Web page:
Cherney suggests that farmers looking to plant a pure stand of tall fescue look for the highest GRASVAL/acre data as reflective of the best combination of both yield and quality.
“In a mixed stand, most producers are looking for a high proportion of alfalfa, with the highest possible NDFD for the grass at harvest (NDFD is an estimate of digestibility potential in the crop; high NDFD is found in the diets of high-producing milking cows). High grass yield potential may not be desirable, as this likely indicates a more competitive grass. Harvest date is usually based on alfalfa maturity, not on the tall fescue; therefore, if choosing a fescue variety to seed with alfalfa, simply select the variety in a trial with the highest NDFD at spring harvest,” Cherney explains.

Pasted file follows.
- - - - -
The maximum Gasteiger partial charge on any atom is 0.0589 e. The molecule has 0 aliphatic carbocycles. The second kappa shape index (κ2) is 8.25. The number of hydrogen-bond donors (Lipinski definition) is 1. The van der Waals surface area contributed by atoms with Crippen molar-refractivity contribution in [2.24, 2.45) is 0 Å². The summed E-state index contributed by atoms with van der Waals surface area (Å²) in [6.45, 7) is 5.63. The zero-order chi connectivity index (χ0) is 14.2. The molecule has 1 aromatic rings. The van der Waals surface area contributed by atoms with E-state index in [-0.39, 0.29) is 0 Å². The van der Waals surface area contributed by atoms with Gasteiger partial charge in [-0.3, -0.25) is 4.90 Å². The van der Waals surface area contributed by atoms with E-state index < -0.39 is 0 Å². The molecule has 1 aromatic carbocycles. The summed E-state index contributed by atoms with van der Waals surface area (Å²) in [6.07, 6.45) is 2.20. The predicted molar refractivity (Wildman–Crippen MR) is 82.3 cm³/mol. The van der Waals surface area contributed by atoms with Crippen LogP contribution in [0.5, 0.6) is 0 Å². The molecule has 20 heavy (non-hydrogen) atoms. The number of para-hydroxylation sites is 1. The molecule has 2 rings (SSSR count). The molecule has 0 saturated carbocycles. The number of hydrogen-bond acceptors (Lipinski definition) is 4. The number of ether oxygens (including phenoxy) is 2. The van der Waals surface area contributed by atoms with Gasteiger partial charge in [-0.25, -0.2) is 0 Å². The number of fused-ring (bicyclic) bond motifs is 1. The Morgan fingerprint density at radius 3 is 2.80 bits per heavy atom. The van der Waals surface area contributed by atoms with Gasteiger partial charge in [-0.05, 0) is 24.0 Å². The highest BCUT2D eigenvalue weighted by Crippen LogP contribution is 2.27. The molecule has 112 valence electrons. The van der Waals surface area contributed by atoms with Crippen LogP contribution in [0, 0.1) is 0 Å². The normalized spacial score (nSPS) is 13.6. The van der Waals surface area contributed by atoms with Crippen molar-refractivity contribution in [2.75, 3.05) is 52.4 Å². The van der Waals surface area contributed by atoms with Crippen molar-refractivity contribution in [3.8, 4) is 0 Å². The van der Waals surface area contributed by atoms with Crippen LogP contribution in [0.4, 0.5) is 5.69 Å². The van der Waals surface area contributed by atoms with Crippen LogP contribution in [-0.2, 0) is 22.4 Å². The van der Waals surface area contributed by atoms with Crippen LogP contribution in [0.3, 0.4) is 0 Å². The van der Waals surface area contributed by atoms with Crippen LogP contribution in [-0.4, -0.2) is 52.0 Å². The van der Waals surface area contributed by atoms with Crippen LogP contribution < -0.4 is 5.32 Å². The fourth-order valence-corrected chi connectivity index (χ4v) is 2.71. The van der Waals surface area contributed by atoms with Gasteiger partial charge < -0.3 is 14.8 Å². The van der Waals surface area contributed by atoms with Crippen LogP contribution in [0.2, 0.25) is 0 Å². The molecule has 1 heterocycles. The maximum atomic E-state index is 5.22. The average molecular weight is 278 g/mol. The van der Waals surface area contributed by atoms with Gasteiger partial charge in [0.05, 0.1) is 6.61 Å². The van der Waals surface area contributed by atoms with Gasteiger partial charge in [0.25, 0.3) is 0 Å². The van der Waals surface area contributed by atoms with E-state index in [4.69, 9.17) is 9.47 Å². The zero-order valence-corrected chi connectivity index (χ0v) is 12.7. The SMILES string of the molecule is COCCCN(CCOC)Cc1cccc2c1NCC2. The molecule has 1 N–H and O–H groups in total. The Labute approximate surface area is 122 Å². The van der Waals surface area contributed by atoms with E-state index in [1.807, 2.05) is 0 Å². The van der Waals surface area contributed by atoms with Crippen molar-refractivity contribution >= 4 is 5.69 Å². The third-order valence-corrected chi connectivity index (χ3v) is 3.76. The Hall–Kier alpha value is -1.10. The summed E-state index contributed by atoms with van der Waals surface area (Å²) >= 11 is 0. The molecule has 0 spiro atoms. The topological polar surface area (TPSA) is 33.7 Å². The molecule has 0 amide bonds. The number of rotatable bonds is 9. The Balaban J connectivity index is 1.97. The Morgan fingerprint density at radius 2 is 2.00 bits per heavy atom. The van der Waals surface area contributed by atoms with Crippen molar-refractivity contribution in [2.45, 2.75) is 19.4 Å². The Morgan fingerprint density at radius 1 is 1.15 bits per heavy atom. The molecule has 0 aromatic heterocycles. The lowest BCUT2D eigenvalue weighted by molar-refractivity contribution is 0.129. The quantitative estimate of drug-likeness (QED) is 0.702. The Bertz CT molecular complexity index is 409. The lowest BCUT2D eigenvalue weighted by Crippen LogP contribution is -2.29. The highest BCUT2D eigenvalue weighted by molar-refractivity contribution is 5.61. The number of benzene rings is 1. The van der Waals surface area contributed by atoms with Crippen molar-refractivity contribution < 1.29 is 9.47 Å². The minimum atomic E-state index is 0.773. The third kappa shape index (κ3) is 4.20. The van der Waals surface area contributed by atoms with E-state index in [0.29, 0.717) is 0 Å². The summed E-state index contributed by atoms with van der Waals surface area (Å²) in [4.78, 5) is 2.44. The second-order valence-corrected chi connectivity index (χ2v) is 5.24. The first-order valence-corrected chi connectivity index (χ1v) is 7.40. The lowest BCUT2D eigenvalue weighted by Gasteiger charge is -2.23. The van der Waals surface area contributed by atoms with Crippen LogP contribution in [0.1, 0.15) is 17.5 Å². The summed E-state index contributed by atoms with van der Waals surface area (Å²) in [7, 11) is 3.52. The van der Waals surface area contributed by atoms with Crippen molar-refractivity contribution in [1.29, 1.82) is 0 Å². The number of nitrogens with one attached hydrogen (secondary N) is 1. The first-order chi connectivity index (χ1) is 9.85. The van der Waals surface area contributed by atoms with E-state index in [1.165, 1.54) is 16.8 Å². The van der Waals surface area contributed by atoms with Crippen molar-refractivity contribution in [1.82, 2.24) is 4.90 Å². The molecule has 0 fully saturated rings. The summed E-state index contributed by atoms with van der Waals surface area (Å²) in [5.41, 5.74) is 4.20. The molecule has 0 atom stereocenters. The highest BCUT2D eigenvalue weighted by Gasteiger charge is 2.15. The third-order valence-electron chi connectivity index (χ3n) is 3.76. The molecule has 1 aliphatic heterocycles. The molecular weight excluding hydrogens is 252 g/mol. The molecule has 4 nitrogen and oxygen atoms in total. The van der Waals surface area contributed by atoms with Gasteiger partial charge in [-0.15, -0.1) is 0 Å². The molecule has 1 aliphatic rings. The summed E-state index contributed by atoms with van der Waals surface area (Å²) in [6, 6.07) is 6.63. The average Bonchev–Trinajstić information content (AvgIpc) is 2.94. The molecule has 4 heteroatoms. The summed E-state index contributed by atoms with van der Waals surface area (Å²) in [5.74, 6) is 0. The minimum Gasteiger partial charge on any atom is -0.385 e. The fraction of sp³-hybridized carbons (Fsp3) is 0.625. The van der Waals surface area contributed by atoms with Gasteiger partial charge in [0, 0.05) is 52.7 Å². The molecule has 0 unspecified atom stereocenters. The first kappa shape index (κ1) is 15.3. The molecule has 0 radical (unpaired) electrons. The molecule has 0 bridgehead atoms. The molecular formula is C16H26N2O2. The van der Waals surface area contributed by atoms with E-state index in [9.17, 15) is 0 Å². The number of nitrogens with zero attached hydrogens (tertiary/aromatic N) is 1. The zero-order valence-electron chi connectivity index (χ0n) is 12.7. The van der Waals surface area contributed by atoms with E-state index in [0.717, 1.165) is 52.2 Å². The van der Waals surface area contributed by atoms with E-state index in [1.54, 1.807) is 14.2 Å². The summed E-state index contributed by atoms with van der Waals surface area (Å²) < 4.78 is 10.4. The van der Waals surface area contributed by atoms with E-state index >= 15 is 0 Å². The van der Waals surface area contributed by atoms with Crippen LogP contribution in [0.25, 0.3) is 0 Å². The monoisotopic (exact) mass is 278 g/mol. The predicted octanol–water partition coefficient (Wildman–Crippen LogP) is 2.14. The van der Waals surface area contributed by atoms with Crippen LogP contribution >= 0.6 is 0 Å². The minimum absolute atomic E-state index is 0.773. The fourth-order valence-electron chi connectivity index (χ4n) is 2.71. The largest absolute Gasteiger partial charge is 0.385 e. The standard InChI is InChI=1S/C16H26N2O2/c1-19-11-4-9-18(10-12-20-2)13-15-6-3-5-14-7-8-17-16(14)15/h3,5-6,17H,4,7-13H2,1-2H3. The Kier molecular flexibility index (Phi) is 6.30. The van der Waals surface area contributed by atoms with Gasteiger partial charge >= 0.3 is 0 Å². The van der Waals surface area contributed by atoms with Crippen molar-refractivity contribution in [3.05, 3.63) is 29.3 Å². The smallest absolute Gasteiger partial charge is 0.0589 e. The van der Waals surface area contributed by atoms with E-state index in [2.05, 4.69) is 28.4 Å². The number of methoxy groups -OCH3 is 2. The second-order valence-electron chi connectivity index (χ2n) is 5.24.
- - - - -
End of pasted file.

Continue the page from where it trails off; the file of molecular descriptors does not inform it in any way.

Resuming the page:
Cherney notes research to develop optimal timing for spring harvesting of grass crops to significantly impact fiber digestibility, particularly with alfalfa-grass mixes, is a next step in advancing crop management for milk production value.
Cornell Willsboro Research Farm Manager Michael Davis and his farm crew provided hands-on management and harvesting of these NNYADP-funded tall fescue variety trials.
To learn more about dairy and crop production in Northern New York visit the NNYADP website at www.nnyagdev.org.